Five marvellous facts about bats!

(c) Harry Hog

Are bats really blind? How do bats stop themselves feeling dizzy after hanging upside-down all day? Super-fast muscles?!

Bats are incredible and can regularly be spotted in our urban areas, but how much do you really know about these spectacular creatures?

Fact 1: Bats could be competitive eaters!

Did you know that the common pipistrelle will eat an average of 3.5 THOUSAND midges in just one evening? That's the equivalent of a small child eating 60 roast dinners a day - what greedy guts!

Bats need to eat this much just to stay alive as their lifestyles are so energy intensive. For this reason, bats are fantastic indicators of a healthy insect population.

Pipistrelle bat

(c) Amy Lewis

Pipistrelle bats are the smallest of the bats living in the UK, weighing less than a £1 coin

Fact 2: Bats aren't silent, we just can't hear them

The noctule bat is the loudest bat in the UK. They're so loud that when they make their calls they close their ears so they don't deafen themselves. During echolocation a bat can contract it's larynx 200 times a second, making it the fastest muscle of all the mammals. These super-quick muscles are 100 times faster than the muscles that humans use to blink.

Bats also have super sensitive hearing: the brown long-eared bat can even detect the sound of a ladybird walking on a leaf! 

Blind as a bat?

Contrary to popular belief, a bats eyesight is actually pretty good. Bats just choose to hunt at night using their echolocation so they can avoid competition with birds, but will use their vision to find roosts and avoid predators.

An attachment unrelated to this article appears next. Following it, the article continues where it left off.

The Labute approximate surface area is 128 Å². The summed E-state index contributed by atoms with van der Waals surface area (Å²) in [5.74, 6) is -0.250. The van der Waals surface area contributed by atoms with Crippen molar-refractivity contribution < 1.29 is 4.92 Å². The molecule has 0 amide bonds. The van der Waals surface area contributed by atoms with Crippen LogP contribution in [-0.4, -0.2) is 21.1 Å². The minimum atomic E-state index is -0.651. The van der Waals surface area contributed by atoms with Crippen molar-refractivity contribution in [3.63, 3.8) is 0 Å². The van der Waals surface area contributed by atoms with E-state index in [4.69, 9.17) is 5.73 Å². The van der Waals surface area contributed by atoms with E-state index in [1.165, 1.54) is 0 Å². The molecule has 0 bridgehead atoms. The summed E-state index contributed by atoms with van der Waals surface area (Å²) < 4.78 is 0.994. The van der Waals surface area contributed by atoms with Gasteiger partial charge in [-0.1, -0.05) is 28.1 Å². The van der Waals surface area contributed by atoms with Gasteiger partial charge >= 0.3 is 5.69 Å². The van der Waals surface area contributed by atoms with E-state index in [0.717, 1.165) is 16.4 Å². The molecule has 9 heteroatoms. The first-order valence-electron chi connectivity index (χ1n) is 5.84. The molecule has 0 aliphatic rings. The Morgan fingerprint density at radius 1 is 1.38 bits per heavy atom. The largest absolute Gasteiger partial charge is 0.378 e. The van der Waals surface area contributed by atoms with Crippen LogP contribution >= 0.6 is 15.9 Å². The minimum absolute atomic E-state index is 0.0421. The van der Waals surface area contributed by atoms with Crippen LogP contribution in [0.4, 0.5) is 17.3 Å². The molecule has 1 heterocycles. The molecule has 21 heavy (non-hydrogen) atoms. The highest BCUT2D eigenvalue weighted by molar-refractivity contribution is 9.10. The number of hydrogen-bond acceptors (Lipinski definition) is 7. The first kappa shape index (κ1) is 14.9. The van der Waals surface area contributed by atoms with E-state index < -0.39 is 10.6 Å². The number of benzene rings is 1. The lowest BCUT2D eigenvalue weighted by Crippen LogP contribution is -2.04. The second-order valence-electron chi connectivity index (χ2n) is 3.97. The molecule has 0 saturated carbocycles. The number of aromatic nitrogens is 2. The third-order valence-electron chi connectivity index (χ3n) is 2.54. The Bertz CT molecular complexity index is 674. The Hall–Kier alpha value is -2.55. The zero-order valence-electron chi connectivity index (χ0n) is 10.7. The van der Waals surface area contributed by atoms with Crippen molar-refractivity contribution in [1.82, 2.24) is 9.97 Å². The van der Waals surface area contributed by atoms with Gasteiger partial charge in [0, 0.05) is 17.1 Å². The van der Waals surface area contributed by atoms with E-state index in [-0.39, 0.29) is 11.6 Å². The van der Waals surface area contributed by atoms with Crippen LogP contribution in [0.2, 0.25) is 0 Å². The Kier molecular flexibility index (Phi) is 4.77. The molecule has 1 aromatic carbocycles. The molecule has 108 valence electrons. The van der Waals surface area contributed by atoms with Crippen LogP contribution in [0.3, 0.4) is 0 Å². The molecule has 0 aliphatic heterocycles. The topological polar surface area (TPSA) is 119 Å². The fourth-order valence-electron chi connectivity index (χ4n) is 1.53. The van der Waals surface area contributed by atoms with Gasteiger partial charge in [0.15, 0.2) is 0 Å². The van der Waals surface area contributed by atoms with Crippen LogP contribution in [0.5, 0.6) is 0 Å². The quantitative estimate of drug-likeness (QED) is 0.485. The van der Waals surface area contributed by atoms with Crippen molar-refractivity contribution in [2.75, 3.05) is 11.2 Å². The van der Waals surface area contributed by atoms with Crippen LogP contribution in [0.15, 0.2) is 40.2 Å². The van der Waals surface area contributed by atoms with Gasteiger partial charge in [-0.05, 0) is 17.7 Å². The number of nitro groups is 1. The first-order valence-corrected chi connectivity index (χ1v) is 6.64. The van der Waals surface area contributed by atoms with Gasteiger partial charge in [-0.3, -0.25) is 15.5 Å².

Brown long-eared bat

(c) Tom Marshall

Brown long-eared bats can hear a ladybird walking on a leaf

Fact 3: Timing is everything

Bats have a very narrow window when they can successfully rear their young. Despite the breeding season being in September, bats won't actually start their pregnancy until they re-emerge from hibernation in the spring.

Their eight-week gestation period can be further delayed by up to two weeks by breaking their roost up into smaller groups, and in doing so creating micro-changes in the temperature.

Daubenton's Bat

(c) Dale Sutton/2020VISION

Daubenton's bats use their outrageously large feet to snatch insects off the top of the water

Fact 4: Rats of the sky

Bats are actually more closely related to humans than they are mice or rats and their body plans are very similar to ours.

18 different species of bat live in the UK.

Did you know?

The last known mammal to go extinct in the UK was a bat. The greater mouse-eared bat was declared extinct in the UK in 1990.

Leisler's bat

(c) Tom Marshall

Leisler's bats used to be called hairy-armed bats

Fact 5: Hanging around

Bats can hang upside-down even when they're asleep due to a handy locking mechanism in their toes and claws.

Bats need to hang upside-down in this way because unlike birds, they can't launch themselves off the ground and their hind-legs can't support their body-weight in an upright stance. 

But with all this hanging upside-down, don't they get dizzy?

Nope, bats don't weigh enough for gravity to affect their blood flow.


Dale Sutton

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